The new leader of Spain's opposition Partido Popular (PP), Alberto Núnez Feijóo, was touted as the man who would return his party's discourse to a more moderate line, leaving behind the failure of Pablo Casado. But the image has not stood up to the political reality, and Feijóo has also set to work in carrying on his predecessor's unqualified attacks on Catalonia and the Catalan language. This Thursday, in an interview with radio network Onda Cero, the PP leader went so far as to say that in Catalan schools there is "linguistic apartheid" against "children who are not able to have knowledge of the Spanish language in the classroom".
Feijóo not only compared Catalan education with a system of racist oppression that lasted more than forty years, but he has also fully immersed himself in the discourse of far right Vox, and the line taken by his PP predecessor. The new era of the PP thus seems very similar to the previous one, as evidenced by use of the identical phrase last December by Pablo Casado, then People's Party leader: "The Spanish government's partners are carrying out linguistic apartheid in Catalonia". Casado's statement referred to the court ruling imposing 25% of teaching time in Spanish, the same as his successor a few months later.
In addition to Feijóo's rather unfortunate comparison, he did not miss the opportunity to reproach the Catalan government, which he called "a guarantor of non-compliance with the law", and against the Catalan Socialists (PSC), who he said were giving "winks" at the pro-independence parties. The PP leader remarked that the situation in Catalonia is "serious" and that it is "atypical" for a Spanish prime minister to "look the other way".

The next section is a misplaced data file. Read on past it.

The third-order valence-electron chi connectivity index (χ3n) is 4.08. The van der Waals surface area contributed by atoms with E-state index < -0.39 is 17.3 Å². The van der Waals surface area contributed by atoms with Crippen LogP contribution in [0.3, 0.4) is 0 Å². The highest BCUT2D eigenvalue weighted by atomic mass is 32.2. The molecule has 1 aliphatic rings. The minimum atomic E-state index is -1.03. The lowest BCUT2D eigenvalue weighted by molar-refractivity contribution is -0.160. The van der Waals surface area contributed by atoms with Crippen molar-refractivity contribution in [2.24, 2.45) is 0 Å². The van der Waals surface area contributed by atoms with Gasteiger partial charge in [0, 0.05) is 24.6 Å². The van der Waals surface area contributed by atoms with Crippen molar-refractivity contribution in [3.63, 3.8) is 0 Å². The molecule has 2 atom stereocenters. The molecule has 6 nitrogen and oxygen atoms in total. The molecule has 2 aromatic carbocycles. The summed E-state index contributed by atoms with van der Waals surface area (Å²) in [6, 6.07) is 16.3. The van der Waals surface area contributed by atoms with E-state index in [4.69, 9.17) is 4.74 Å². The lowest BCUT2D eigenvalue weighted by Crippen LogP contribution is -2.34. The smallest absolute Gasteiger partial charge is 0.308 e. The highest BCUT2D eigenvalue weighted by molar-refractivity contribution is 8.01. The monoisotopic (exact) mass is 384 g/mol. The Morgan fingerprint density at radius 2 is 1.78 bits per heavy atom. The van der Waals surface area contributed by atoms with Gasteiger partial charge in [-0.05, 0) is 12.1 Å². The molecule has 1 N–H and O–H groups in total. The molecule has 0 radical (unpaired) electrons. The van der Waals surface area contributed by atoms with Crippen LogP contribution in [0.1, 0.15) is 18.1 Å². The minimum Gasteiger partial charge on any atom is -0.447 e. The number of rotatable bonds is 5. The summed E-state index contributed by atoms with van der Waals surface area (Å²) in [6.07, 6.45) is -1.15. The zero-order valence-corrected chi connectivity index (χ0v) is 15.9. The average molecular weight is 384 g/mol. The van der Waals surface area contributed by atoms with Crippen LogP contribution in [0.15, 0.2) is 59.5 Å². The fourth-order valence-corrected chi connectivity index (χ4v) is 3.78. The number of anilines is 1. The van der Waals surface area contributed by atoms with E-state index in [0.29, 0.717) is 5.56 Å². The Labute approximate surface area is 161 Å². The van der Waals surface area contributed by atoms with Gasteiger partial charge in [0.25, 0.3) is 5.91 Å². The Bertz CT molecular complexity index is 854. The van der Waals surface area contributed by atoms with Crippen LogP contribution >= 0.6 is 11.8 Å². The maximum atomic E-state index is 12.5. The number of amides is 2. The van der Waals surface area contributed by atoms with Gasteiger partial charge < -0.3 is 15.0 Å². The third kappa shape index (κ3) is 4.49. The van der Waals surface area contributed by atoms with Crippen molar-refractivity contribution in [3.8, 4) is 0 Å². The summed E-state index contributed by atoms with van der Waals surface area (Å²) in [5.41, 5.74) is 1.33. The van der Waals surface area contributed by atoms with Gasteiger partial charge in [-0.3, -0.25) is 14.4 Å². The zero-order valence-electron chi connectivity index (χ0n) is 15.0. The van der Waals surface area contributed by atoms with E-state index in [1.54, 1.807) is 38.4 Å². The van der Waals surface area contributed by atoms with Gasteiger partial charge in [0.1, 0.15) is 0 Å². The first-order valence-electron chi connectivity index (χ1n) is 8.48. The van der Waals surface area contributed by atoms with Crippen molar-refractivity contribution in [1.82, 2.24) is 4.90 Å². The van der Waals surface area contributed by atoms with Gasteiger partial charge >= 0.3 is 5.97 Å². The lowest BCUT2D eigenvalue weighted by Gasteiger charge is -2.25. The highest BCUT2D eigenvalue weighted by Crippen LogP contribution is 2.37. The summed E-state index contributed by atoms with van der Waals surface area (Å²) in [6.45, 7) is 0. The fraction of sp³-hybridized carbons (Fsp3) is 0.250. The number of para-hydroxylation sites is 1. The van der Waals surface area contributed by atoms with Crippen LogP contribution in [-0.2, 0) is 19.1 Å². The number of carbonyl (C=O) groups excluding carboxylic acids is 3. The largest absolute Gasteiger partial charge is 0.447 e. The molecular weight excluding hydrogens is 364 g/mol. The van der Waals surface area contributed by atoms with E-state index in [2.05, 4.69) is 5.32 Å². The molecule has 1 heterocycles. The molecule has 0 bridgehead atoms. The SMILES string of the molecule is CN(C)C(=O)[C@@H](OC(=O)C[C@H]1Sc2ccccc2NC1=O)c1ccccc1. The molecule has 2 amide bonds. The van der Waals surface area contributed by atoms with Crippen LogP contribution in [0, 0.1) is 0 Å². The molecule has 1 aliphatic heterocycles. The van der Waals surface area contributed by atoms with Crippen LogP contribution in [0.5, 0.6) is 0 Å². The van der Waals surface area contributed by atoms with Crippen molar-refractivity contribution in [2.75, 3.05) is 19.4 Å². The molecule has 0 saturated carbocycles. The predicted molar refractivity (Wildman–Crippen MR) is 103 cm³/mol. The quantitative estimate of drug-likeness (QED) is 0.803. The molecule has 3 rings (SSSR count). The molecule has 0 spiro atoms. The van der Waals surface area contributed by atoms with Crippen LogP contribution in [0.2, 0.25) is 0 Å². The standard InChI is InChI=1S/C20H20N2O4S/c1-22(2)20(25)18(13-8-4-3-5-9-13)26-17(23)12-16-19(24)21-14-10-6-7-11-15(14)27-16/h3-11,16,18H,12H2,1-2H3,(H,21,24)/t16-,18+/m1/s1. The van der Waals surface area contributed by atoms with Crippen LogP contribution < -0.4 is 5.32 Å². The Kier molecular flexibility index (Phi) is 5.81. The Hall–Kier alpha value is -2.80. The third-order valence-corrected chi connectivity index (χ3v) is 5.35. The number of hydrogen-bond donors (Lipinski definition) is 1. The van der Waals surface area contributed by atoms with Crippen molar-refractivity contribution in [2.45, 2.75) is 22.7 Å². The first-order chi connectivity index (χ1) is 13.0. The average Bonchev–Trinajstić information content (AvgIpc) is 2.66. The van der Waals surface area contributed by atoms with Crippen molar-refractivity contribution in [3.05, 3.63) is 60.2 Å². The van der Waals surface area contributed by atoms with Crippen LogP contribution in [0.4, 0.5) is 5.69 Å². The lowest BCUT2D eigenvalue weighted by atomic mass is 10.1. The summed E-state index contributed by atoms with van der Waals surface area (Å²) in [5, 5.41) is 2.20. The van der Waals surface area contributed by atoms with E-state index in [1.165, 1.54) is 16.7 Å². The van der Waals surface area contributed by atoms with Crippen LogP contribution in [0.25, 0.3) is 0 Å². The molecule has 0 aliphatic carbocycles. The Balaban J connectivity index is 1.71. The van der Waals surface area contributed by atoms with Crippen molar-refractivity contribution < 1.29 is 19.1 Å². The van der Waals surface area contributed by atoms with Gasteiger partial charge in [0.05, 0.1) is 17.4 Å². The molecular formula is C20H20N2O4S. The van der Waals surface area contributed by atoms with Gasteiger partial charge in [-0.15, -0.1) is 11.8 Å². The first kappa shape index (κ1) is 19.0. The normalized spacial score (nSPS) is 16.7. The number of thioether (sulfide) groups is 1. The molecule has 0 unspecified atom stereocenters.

Campaign and Catalan
The new decree law on Catalan approved by the Catalan government has fallen like manna from heaven for the right-wing parties immersed in the campaign for the Andalusian elections. Anti-Catalonia statements are playing a major role in the build-up to the June 19th elections to the parliament of Andalusian autonomous community. Far-right Vox in particular is taking every opportunity to ignite the fire of anti-Catalanism. Ths Tuesday, Vox leader Santiago Abascal said that his party would reapply article 155 to Catalonia, the constitutional article imposing direct rule from Madrid, in response to the decree law on language use in Catalan schools.
Now, it is Feijóo who has joined the same rhetorical line and expressed pride in the PP's action in 2017, when in government, to "stop the independence process". The PP leader defended that if it were not for his party, the Catalan independence leaders "would not have been in prison, there would have been no sentences for sedition and misuse of funds and the constitutional order would not have been restored". He also took the opportunity to state that if the People's Party was back in the Moncloa palace, he would lodge an appeal requesting the automatic suspension of the language decree. Furthermore, he said that he would study penalising schools that do not comply with the 25% Spanish ruling and would look for ways to find out what responsibility can be attributed to the Catalan education minister, Josep González-Cambray.